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Why do I react to Low FODMAP Foods?

November 2,2018

Identifying culprit foods that are triggering your symptoms can be tricky, which is why it’s important that you understand how FODMAPs behave and other potential causes.

1. You’re always looking at the last food you ate

​If you’re always looking at the last thing you ate, you might be quite confused by what is triggering your symptoms. FODMAPs usually take anywhere from 4 hours up to 24 hours to trigger Irritable Bowel Syndrome (IBS) type symptoms. This means it’s most likely an earlier meal that contained the problematic food.

​When we eat, food passes down the oesophagus and into the stomach. In the stomach it gets mixed with enzymes and broken down, before being slowly released into the small intestine. The average adults’ small intestine is about 6 meters long. As food passes through the small intestine it is further broken down to single molecules, so that nutrients can be absorbed through the wall of the intestine and into the blood stream. For one reason or another, FODMAPs do not get absorbed. This means they continue along the digestive tract to the large intestine or colon. During this process, two processes occur.

  1. As the FODMAPs pass along the digestive tract they draw water into the bowel, which may result in diarrhoea.
  2. When the FODMAPs arrive in the colon, they are fermented by the healthy bacteria that live there. This fermentation creates gas which causes bloating, excessive wind and pain.

At any point in time, most people have about 24 hours’ worth of food at various points along their digestive tract. The human body is very smart, and when we eat messages are sent to the bowel telling it there is more food coming, and it needs to move things along to make room. If a FODMAP that was contained in an earlier meal, is then pushed into the large intestine, it potentially could cause IBS type symptoms soon after eating. In this case, it is a food eaten earlier in the day or the day before that is problematic, not the food that was just eaten.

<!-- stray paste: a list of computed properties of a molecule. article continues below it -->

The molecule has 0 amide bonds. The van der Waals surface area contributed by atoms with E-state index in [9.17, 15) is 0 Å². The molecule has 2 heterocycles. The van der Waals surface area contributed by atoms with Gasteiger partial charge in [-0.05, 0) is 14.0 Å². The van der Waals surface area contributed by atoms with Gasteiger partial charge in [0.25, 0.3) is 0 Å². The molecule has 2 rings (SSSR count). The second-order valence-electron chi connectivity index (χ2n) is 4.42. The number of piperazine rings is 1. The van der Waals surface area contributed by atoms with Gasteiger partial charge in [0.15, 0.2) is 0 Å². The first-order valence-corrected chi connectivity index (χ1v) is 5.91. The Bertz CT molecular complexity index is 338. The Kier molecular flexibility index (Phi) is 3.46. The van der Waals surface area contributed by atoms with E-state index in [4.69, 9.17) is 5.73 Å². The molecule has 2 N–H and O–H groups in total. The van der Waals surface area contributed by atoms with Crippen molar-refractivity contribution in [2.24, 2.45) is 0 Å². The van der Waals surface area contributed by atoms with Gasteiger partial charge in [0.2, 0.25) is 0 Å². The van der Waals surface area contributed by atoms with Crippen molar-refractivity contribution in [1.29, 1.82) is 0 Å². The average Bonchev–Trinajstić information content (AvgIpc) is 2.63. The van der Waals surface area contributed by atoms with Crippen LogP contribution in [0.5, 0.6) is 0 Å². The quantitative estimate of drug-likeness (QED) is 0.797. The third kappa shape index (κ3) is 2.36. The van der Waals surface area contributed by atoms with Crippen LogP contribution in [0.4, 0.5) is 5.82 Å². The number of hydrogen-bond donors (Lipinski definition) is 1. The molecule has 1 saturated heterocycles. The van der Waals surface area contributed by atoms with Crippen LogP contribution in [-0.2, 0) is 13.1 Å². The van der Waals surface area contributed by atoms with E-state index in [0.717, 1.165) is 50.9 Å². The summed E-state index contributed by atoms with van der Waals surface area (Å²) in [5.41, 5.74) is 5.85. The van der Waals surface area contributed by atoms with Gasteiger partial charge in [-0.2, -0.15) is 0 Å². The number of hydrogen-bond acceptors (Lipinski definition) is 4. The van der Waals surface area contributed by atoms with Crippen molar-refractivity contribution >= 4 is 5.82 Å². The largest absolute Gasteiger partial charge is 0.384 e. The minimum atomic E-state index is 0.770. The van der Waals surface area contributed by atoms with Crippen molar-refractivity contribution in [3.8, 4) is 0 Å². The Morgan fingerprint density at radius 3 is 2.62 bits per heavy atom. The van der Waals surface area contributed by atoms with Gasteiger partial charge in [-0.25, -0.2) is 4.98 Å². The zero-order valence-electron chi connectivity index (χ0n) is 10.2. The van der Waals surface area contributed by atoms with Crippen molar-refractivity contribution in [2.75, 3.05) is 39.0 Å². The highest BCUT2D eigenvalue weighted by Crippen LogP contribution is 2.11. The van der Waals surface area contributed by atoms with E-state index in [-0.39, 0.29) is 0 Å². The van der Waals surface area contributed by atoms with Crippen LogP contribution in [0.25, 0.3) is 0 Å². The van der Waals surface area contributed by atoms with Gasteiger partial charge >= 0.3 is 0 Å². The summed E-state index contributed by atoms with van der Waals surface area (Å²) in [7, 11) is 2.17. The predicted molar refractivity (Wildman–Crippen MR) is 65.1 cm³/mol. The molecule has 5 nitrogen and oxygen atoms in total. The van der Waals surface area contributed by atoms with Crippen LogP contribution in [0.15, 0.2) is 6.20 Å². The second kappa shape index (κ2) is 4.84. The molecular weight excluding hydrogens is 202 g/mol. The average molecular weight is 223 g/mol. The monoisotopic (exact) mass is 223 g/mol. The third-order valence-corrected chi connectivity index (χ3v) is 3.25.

2. Stress

The gut brain axis is a very important part of IBS. This is a biochemical signaling system between the digestive tract and the central nervous system. These nerves also link to the emotional and cognitive centers of the brain, which is why stress, thought, emotion and psychological problems can affect gut sensation, triggering or worsening IBS symptoms.

Its normal for people to feel butterflies in their stomach when they are nervous or anxious, in people with IBS, this is exacerbated and can actually trigger IBS symptoms, even when there are no FODMAPs present.

3. You are reacting to a different food molecule

FODMAPs are not the only type of food molecules that can trigger IBS type symptoms. If you are reacting to low FODMAP foods or have unexplained symptoms, it may be worth troubleshooting with a gastro-intestinal expert dietitian to determine what is going on.
Some of the more common non-FODMAP triggers for gut symptoms are:

  • Gut irritants like caffeine, carbonated drinks or alcohol
  • Fatty or spicy foods
  • Foods that are very high in fibre
  • Natural food chemical intolerances like salicylates, amines and glutamates
  • Medications or supplements

Final Thoughts

The low FODMAP diet is proven to be effective for 3 out of 4 people who suffer with IBS type symptoms. If you are struggling to pinpoint your triggers or seem to be reacting to low FODMAP foods, keeping a food and symptom diary and troubleshooting with a dietitian who is experienced in this area, is likely to help you work out what is going on and the best way to manage it.

Everyday Nutrition dietitians are gut health experts with the knowledge and skills to support you with personalised advice and gut health solutions. We consult privately in Melbourne’s inner south east and virtually. You can make an appointment here.